by Bob Malkowski | Approximate reading time: 3 Minutes

 ·  Source: Audix


Microphone specialist Audix enters the IEM business with its new A10 series of earphones. Is this a serious range of professional products, or a quick cash-grab aimed at the consumer earphone market? Let’s dig into the specs and see what’s what!


Audix A10 Series

Audix is a stalwart brand of the music tech industry. Undoubtedly, if you’ve worked in live sound or in studios or in the installation business, then you’ll have used Audix mics at some point. In particular, Audix’s instrument mics represent “industry standard” items in many FOH engineer’s microphone box.

Imagine my surprise when we learned that Audix is now making earphones! It should be noted that I’m specifically referring to the new A10 and A10X as earphones and not IEM’s for a reason. That’s because the new A10 range is aimed at regular mobile music listeners as well as live musicians. So, does that mean these are just generic lifestyle earphones with a prestige badge slapped on?

Tough Competition

Audix is wading into a very competitive market sector with the new A10 earphones. As a result, they need to really stand out to stand a chance against their competition. Take a look online and you’ll see the A10 earphones retailing at around the £300 price point. That puts them right up against competition from the Shure SE and Mackie MP series.


So do the specifications inspire excitement? Well, if I’m being honest, not really. There are two models in the range: the A10 and the A10X. Both models offer 35 ohms impedance, and you’ll find the same levels of noise attenuation, a credible 25 dB at 1 kHz.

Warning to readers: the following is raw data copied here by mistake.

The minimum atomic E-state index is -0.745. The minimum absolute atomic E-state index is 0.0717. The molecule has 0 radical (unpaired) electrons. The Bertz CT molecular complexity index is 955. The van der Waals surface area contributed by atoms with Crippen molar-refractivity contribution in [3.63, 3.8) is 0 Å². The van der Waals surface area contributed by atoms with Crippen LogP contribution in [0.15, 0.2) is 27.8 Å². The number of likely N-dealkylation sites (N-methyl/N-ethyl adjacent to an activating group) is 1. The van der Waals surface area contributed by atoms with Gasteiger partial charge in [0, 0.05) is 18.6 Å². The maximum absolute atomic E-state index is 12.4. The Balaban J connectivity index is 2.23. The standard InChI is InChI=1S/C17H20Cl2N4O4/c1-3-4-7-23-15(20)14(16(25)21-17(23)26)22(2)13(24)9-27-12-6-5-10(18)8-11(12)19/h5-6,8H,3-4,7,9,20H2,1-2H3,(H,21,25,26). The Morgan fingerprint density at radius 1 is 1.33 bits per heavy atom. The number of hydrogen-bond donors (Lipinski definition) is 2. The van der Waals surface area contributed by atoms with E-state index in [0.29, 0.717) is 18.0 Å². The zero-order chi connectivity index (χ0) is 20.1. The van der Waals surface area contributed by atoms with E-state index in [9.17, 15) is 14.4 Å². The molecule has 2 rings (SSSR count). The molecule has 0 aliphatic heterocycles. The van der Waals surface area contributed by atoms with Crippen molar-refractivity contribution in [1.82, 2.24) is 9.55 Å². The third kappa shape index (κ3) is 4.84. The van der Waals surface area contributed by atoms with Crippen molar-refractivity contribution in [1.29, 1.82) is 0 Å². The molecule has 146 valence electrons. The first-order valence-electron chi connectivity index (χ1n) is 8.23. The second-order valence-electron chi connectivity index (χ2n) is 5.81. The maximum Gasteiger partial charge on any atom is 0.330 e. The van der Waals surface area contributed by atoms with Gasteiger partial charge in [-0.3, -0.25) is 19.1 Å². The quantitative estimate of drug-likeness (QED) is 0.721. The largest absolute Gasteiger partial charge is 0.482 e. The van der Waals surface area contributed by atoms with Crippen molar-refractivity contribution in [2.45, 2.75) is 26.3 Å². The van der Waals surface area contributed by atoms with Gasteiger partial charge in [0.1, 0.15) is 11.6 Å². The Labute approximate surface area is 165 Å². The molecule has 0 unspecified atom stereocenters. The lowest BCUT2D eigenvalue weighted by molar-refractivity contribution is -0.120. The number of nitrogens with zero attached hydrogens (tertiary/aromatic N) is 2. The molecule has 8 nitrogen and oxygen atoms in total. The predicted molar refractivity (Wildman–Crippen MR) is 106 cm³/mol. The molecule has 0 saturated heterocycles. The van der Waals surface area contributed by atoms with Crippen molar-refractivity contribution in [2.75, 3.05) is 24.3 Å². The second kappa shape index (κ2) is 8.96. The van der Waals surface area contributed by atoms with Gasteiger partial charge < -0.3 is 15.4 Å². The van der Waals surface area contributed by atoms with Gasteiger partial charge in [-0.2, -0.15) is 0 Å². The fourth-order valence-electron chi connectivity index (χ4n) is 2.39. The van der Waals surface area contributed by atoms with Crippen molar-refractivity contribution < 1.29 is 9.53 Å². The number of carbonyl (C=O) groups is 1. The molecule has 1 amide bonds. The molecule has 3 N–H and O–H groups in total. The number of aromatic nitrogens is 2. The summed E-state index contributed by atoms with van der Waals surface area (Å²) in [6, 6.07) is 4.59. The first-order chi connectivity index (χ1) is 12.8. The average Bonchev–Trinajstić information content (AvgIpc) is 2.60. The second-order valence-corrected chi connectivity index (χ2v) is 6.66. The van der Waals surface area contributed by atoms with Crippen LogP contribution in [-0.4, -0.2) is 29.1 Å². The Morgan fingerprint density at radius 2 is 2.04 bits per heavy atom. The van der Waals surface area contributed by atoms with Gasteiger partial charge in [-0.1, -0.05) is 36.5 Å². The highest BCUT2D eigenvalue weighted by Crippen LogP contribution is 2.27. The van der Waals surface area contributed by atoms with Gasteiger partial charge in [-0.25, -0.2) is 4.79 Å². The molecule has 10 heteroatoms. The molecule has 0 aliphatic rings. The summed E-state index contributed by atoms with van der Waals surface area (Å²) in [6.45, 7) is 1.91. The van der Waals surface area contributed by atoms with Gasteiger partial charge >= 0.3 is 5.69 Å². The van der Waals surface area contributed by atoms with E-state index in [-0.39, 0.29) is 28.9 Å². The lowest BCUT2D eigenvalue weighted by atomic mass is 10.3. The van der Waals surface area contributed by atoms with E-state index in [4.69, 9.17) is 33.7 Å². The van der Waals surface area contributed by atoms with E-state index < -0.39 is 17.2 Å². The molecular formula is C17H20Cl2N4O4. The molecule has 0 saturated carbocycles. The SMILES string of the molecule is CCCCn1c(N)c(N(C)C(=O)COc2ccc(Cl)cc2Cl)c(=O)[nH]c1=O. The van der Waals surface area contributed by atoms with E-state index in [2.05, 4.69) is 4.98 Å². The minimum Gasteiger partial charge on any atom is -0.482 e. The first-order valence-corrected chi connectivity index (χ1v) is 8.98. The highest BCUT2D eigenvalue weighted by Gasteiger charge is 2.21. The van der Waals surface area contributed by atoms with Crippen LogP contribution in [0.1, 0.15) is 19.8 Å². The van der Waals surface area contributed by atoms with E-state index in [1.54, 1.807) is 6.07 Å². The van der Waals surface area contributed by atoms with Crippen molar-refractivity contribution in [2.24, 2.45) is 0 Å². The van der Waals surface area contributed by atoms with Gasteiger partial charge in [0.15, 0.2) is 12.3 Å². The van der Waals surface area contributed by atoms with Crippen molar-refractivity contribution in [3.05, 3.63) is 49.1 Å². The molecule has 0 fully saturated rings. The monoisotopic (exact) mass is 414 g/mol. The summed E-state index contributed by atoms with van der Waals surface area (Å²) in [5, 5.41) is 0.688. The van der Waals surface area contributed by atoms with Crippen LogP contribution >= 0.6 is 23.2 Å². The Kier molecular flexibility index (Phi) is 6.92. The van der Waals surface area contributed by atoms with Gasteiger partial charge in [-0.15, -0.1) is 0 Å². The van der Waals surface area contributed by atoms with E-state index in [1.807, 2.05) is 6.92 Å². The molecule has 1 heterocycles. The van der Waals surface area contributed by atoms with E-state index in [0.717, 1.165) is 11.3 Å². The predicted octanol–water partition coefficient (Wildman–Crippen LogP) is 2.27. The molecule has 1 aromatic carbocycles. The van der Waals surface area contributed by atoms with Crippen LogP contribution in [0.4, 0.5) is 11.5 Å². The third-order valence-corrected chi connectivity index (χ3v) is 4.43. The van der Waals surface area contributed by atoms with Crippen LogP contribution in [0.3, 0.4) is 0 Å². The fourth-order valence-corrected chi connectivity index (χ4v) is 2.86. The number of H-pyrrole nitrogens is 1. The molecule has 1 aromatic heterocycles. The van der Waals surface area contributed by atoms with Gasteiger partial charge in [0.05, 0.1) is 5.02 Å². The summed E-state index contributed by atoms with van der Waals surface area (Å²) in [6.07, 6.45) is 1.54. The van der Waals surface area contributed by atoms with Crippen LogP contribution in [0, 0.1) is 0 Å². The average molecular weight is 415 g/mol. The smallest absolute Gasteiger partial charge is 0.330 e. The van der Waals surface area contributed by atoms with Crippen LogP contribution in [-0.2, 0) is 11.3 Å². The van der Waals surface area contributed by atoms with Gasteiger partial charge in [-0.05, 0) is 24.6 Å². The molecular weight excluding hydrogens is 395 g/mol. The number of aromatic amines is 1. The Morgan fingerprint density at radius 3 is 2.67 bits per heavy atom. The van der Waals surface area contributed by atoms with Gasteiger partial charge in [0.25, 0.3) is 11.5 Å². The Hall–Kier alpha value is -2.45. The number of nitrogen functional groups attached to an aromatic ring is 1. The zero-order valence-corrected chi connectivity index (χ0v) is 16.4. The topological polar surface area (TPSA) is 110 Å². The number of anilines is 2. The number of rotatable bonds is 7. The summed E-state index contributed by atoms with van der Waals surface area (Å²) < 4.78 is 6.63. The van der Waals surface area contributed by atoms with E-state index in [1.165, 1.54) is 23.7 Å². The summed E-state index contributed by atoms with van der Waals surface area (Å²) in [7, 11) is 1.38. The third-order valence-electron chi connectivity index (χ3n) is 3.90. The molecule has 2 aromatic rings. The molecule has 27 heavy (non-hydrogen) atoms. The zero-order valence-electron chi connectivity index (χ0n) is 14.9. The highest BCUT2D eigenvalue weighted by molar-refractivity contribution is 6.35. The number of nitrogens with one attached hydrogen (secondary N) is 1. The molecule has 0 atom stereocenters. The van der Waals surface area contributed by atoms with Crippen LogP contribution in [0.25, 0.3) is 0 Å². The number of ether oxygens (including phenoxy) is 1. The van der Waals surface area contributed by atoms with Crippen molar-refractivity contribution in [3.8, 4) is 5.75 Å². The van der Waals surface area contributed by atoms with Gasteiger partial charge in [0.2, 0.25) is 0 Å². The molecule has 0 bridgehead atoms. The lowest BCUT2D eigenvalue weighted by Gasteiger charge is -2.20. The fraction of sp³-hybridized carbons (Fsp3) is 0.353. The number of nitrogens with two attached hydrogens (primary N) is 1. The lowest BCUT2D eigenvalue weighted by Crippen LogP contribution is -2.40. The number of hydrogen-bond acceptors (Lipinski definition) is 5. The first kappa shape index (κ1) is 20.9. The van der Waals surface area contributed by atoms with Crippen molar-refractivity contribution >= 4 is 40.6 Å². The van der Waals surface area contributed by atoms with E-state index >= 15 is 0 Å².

You’ll find a few differences between the A10 and A10x. The A10 is equipped with a titanium alloy diaphragm and offers 105 dB SPL/mW, sensitivity. The A10X (with a beryllium diaphragm) offers a higher sensitivity at 107 dB SPL/mW. You’ll find a difference in the quoted frequency responses too. The A10 ranges from 18 Hz to 19 kHz, while the A10X extends the bass range and starts at 10 Hz.

So, on paper, the A10X is the one you’ll be wanting. But without a proper frequency plot, I can’t vouch for the accuracy or usability of the quoted frequency responses.

It should be noted that the A10 series earphones are only single-driver designs, albeit 10mm drivers. If you look at their competition, most IEMs at this price point offer multiple driver systems. Audix claims a single driver design offers better phase coherence, although I can’t help but feel this might be sales spin.

So, the question remains: Is the Audix A10 series a lifestyle earphone attached to a prestige brand known in professional circles? Not having a pair in my hands (or ears) I can’t offer a subjective opinion on whether the A10 series actually sounds any good or not. Ultimately, if they offer good sound rejection (which the specs suggest they do) and if they sound good, then they could do well. Without a doubt though, it’s a competitive market Audix is wading into. At this price point, on specs alone, the competition appears to have the upper hand.

More Information about Audix

Image Sources:
  • Audix A10 case: Audix
Audix A10 A10X IEM

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